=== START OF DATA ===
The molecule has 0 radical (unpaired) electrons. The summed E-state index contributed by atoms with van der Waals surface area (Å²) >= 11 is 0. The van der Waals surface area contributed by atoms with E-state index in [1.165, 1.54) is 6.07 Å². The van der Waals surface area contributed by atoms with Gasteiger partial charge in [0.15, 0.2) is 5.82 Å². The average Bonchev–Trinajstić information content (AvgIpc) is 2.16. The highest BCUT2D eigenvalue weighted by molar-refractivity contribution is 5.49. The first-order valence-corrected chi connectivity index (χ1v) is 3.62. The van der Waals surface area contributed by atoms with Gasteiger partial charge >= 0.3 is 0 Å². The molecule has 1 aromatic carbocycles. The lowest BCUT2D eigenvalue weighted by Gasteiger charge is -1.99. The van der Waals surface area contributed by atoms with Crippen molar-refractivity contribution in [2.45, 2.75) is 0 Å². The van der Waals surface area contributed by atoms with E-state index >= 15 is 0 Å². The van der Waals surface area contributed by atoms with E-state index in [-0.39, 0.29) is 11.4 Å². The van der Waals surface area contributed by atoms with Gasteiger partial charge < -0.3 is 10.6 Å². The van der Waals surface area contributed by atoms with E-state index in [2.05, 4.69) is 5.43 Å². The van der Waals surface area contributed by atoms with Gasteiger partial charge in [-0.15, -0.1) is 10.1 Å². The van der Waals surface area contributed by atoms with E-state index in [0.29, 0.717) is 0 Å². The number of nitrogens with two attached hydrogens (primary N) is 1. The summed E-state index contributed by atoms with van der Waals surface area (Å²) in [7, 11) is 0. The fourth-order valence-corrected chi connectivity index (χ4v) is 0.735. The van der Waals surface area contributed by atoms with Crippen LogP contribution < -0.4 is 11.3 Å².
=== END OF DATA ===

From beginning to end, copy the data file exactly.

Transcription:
The molecule has 0 radical (unpaired) electrons. The summed E-state index contributed by atoms with van der Waals surface area (Å²) >= 11 is 0. The van der Waals surface area contributed by atoms with E-state index in [1.165, 1.54) is 6.07 Å². The van der Waals surface area contributed by atoms with Gasteiger partial charge in [0.15, 0.2) is 5.82 Å². The average Bonchev–Trinajstić information content (AvgIpc) is 2.16. The highest BCUT2D eigenvalue weighted by molar-refractivity contribution is 5.49. The first-order valence-corrected chi connectivity index (χ1v) is 3.62. The van der Waals surface area contributed by atoms with Gasteiger partial charge >= 0.3 is 0 Å². The molecule has 1 aromatic carbocycles. The lowest BCUT2D eigenvalue weighted by Gasteiger charge is -1.99. The van der Waals surface area contributed by atoms with Crippen molar-refractivity contribution in [2.45, 2.75) is 0 Å². The van der Waals surface area contributed by atoms with E-state index >= 15 is 0 Å². The van der Waals surface area contributed by atoms with E-state index in [-0.39, 0.29) is 11.4 Å². The van der Waals surface area contributed by atoms with Gasteiger partial charge < -0.3 is 10.6 Å². The van der Waals surface area contributed by atoms with E-state index in [2.05, 4.69) is 5.43 Å². The van der Waals surface area contributed by atoms with Gasteiger partial charge in [-0.15, -0.1) is 10.1 Å². The van der Waals surface area contributed by atoms with E-state index in [0.29, 0.717) is 0 Å². The number of nitrogens with two attached hydrogens (primary N) is 1. The summed E-state index contributed by atoms with van der Waals surface area (Å²) in [7, 11) is 0. The fourth-order valence-corrected chi connectivity index (χ4v) is 0.735. The van der Waals surface area contributed by atoms with Crippen LogP contribution < -0.4 is 11.3 Å².